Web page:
So what happens now? While it would make sense to keep one extra starter around in case of injury/emergency, they don't need two, and they do need a shortstop and help in the outfield, either of which is worth springing for because the Braves and Phillies look really bad this year (which makes me really happy), and the Marlins have enough question marks that the Mets could certainly be the second-best team in the division after the Nationals. But if they're going to trade a pitcher, which one should it be?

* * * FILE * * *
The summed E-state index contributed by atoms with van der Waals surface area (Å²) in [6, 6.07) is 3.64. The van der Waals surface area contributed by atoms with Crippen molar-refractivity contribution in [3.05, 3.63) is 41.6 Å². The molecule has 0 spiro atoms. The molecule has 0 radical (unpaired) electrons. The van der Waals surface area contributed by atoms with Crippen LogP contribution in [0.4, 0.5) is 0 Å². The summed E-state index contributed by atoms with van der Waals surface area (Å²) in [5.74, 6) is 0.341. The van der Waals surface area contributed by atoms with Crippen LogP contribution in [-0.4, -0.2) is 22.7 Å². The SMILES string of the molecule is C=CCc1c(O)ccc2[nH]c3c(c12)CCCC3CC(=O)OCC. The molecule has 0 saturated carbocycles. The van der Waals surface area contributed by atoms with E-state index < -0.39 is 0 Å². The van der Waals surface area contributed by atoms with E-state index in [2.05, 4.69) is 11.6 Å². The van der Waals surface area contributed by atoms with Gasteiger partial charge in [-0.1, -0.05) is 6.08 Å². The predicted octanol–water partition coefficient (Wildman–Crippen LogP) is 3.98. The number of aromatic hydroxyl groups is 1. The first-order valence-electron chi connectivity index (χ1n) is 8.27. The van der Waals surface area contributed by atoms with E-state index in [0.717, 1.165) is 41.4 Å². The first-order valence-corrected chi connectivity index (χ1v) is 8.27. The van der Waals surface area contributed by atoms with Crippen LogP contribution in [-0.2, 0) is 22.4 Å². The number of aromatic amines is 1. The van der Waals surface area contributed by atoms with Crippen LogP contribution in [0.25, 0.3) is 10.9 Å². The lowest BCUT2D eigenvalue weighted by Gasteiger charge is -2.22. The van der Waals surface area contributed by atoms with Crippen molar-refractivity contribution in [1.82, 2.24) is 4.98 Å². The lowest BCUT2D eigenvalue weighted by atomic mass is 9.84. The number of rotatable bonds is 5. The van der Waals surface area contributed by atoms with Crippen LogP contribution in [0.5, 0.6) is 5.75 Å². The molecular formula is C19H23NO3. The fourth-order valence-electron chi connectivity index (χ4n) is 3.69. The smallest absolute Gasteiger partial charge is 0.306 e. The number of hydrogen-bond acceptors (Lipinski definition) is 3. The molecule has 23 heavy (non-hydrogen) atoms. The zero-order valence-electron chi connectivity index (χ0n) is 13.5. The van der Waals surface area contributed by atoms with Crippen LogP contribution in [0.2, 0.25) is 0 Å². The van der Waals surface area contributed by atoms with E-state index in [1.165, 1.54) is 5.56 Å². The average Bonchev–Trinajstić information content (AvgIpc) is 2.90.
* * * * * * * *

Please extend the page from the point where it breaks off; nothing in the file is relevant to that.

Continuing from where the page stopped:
Harvey is untouchable; there would be rioting in the streets if the Mets sent him away. So is Syndergaard; 21-year-olds who strike out better than a batter an inning at extreme hitters' parks in AAA don't exactly grow on trees. Colon probably doesn't have a lot of value, unless a starter that another team is counting on goes down with a serious injury this spring. Gee is solid but uninspiring; league average righties typically don't net a whole lot in return. That leaves deGrom, Niese, and Wheeler. Niese offers more value than Gee largely because he's a southpaw who's under contract for four more years and $37 million (counting team options for '17 and '18), but as a pitcher he's been only marginally better in his career. Wheeler still struggles with his control (79 walks a year ago), and deGrom had an unexpected breakout year, but both of them offer lots of talent (a tick over a strikeout an inning last season for each) at a young age (Wheeler turns 25 in May, deGrom 27 in June) and several years of team control (five for Wheeler, six for deGrom). The bet here is that one of them goes to a team that a) has surplus quality middle infielders to offer and b) needs a rotation upgrade at a minimal cost. That sounds like the Cubs, Orioles, or Rangers to me.